Priti Patel has resigned as International Development secretary over meetings she had with Israeli officials that she didn’t tell Number 10 about, breaking the ministerial code of conduct.
But what does this mean for the present Government?
The precarious balance of the Cabinet over Brexit.
Since the disaster of the June election, the power in deciding Britain’s future relationship with the EU has been taken away from the Prime Minister, after her failure to secure a majority, and gained by the ministers that make up the Cabinet. It is the Cabinet that will argue against each other and decide over the next year what the government’s position will be in the negotiations, starting again this Friday.
This is already beginning to be a chaotic mess of differing opinions. With the PM so short of authority, deciding which group of ministers she will side with is proving to be difficult.
However, the Prime Minister now has the decision to promote a junior minister or MP to fill the role left vacant after Priti Patel’s departure. When Michael Fallon resigned, Theresa May replaced him with Gavin Williamson because of his loyalty to her but also because he is a Remainer, as was the ex-defence secretary.
Priti Patel was a key figure in the Leave campaign, given her leverage among ethnic-minority voters — something that people like Nigel Farage failed to achieve. For Theresa May, her backbench Eurosceptics will not accept Priti Patel being replaced by someone of a different opinion over Brexit.
For the EU, all they wish to know is whom to negotiate with and whether the Prime Minister will still be in her job by the end of the negotiations. At the moment, this uncertainty weakens Britain’s negotiating position. But what the EU fear most, however, is May being replaced by Boris.
Loyalty and a catalyst for a new reshuffle?
Gavin Williamson was considered a safe replacement by Downing Street. He was personally close to the Prime Minister and was someone who caused little trouble for her. The reaction was all but amicable from her party; MPs’ cried of a ‘House of Cards-style plot’, where the Chief Whip had promoted himself to the higher role. This was evidence of the the tightrope the PM now walks, between finding allies and pleasing her party.
Some Tory MPs also criticised the PM for missing the chance to refresh the look of the Cabinet, by bringing in newer and younger faces from the backbenches; something quite vital for future election success.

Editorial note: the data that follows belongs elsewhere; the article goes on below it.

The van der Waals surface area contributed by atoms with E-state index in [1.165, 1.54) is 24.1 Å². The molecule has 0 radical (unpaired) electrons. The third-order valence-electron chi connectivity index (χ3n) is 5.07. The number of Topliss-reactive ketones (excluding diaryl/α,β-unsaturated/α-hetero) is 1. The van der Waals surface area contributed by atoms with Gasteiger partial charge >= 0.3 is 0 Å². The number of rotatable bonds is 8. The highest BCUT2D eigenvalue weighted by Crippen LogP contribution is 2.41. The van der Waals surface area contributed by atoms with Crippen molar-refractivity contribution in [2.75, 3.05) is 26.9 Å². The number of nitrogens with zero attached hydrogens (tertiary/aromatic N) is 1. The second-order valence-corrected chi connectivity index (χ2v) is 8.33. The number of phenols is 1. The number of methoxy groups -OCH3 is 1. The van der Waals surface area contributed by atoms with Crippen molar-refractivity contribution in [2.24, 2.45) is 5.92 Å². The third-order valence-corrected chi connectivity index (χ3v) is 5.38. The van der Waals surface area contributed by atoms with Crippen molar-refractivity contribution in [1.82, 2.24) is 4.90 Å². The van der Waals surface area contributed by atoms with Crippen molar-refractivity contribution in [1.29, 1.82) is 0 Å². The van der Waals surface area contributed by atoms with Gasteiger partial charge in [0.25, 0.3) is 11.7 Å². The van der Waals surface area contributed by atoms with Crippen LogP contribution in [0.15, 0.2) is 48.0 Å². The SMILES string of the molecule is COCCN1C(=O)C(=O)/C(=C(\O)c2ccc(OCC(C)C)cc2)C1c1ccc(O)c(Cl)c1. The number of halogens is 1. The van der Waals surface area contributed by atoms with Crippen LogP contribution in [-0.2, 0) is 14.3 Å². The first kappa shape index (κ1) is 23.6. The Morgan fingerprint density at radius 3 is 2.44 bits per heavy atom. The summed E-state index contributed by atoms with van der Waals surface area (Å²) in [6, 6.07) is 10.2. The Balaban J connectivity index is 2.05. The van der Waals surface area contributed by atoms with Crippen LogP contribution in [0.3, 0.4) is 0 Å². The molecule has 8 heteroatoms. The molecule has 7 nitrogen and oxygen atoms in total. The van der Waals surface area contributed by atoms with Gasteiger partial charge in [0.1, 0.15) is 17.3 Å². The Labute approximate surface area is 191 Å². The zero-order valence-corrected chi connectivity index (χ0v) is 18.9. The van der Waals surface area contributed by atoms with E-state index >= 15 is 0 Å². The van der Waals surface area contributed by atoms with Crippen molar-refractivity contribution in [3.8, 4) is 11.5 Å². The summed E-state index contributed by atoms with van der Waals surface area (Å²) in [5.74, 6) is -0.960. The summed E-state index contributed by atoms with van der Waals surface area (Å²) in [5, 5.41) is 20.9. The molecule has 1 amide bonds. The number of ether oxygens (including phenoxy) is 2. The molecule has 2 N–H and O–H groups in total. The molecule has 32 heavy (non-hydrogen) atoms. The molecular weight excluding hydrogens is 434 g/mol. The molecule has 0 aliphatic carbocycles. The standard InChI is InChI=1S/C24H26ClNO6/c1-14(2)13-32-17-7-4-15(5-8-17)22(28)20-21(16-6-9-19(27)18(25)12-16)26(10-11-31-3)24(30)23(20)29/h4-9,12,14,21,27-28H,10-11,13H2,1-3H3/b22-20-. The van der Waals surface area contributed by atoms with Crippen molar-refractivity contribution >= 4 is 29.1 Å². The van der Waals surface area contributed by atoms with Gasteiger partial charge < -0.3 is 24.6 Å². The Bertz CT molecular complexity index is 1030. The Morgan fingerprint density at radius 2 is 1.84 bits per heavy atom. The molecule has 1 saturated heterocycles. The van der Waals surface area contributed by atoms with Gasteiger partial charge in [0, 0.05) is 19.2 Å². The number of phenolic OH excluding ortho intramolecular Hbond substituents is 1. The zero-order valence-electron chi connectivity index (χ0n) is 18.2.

For Theresa May the second Cabinet departure in a week could provide her with the opportunity to rectify the mistakes made when finding a replacement for Michael Fallon.
The Budget was always talked of as a make or break moment. But with her options for new Cabinet ministers running out, the PM may be unable to find a replacement at this stage — especially as fewer loyal MPs remain.
So, will the PM opt for a new chancellor at a time of great uncertainty over Brexit and the economy? I doubt it. Cabinet reshuffles are always difficult and no matter how strong a prime minister is, if the wrong people are upset the repercussions will be severe. This is especially true of May, given her flailing position as PM.
The overall chaotic look of this government
Many will not have watched the live helicopter coverage of Priti Patel arriving from Uganda, and they will not have followed all the detailed intricacies of her various meetings. Remember, more people listen to the news on Radio 2 in the morning than watch the Today programme. However, whether watching parts of the bulletins or listening to the headlines on the radio, another Cabinet departure only creates an image of chaos.
It is right that improving the country for the voters should be the government’s main focus; but, it cannot do that without getting its own ship in order first.
Optimists will hope that once May accomplishes this, policies can begin to be drawn out. I think the Budget will be seen as a marker for this. The Budget will either shorten or lengthen May’s time in office considerably. The government will hope that the Boris controversy and the investigation into Damian Green will have passed and been completed by the time of the Budget, later in November.
By making Patel resign, May has at least given her reluctant Tory MPs some evidence of her remaining power and strength over the Cabinet. Despite the shambolic handling of this affair, May could gain a bit of strength back should a successful replacement be made. But that was also said after Michael Fallon resigned …